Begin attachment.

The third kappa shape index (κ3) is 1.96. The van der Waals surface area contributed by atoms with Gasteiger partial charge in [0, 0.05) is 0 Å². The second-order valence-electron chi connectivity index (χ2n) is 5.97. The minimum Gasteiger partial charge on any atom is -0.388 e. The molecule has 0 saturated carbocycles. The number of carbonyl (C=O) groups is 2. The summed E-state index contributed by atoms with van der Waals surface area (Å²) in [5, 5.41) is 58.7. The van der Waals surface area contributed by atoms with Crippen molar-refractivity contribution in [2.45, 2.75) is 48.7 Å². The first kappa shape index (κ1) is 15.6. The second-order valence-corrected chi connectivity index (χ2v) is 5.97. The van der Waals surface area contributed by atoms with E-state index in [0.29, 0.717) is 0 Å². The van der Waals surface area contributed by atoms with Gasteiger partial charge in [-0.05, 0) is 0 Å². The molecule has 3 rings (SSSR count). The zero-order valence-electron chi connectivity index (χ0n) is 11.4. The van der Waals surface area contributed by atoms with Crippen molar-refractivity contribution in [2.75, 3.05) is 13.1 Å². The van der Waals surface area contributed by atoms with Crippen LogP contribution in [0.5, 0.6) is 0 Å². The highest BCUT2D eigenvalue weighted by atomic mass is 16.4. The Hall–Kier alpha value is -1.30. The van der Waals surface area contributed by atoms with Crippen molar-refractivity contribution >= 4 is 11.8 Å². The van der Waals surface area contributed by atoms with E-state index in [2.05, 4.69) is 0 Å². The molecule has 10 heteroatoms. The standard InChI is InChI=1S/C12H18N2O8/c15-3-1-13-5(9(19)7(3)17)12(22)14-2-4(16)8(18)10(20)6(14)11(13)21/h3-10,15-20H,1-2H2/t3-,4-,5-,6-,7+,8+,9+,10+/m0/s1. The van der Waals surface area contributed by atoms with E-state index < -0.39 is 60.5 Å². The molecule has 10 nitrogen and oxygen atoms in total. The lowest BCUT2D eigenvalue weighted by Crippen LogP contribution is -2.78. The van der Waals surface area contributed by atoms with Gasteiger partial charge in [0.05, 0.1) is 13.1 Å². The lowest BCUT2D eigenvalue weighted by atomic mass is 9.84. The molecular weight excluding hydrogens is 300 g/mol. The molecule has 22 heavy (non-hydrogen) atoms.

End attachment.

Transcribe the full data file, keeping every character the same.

The third kappa shape index (κ3) is 1.96. The van der Waals surface area contributed by atoms with Gasteiger partial charge in [0, 0.05) is 0 Å². The second-order valence-electron chi connectivity index (χ2n) is 5.97. The minimum Gasteiger partial charge on any atom is -0.388 e. The molecule has 0 saturated carbocycles. The number of carbonyl (C=O) groups is 2. The summed E-state index contributed by atoms with van der Waals surface area (Å²) in [5, 5.41) is 58.7. The van der Waals surface area contributed by atoms with Crippen molar-refractivity contribution in [2.45, 2.75) is 48.7 Å². The first kappa shape index (κ1) is 15.6. The second-order valence-corrected chi connectivity index (χ2v) is 5.97. The van der Waals surface area contributed by atoms with E-state index in [0.29, 0.717) is 0 Å². The van der Waals surface area contributed by atoms with Gasteiger partial charge in [-0.05, 0) is 0 Å². The molecule has 3 rings (SSSR count). The zero-order valence-electron chi connectivity index (χ0n) is 11.4. The van der Waals surface area contributed by atoms with Crippen molar-refractivity contribution in [2.75, 3.05) is 13.1 Å². The van der Waals surface area contributed by atoms with Crippen LogP contribution in [0.5, 0.6) is 0 Å². The highest BCUT2D eigenvalue weighted by atomic mass is 16.4. The Hall–Kier alpha value is -1.30. The van der Waals surface area contributed by atoms with Crippen molar-refractivity contribution >= 4 is 11.8 Å². The van der Waals surface area contributed by atoms with E-state index in [2.05, 4.69) is 0 Å². The molecule has 10 heteroatoms. The standard InChI is InChI=1S/C12H18N2O8/c15-3-1-13-5(9(19)7(3)17)12(22)14-2-4(16)8(18)10(20)6(14)11(13)21/h3-10,15-20H,1-2H2/t3-,4-,5-,6-,7+,8+,9+,10+/m0/s1. The van der Waals surface area contributed by atoms with E-state index < -0.39 is 60.5 Å². The molecule has 10 nitrogen and oxygen atoms in total. The lowest BCUT2D eigenvalue weighted by Crippen LogP contribution is -2.78. The van der Waals surface area contributed by atoms with Gasteiger partial charge in [0.05, 0.1) is 13.1 Å². The lowest BCUT2D eigenvalue weighted by atomic mass is 9.84. The molecular weight excluding hydrogens is 300 g/mol. The molecule has 22 heavy (non-hydrogen) atoms.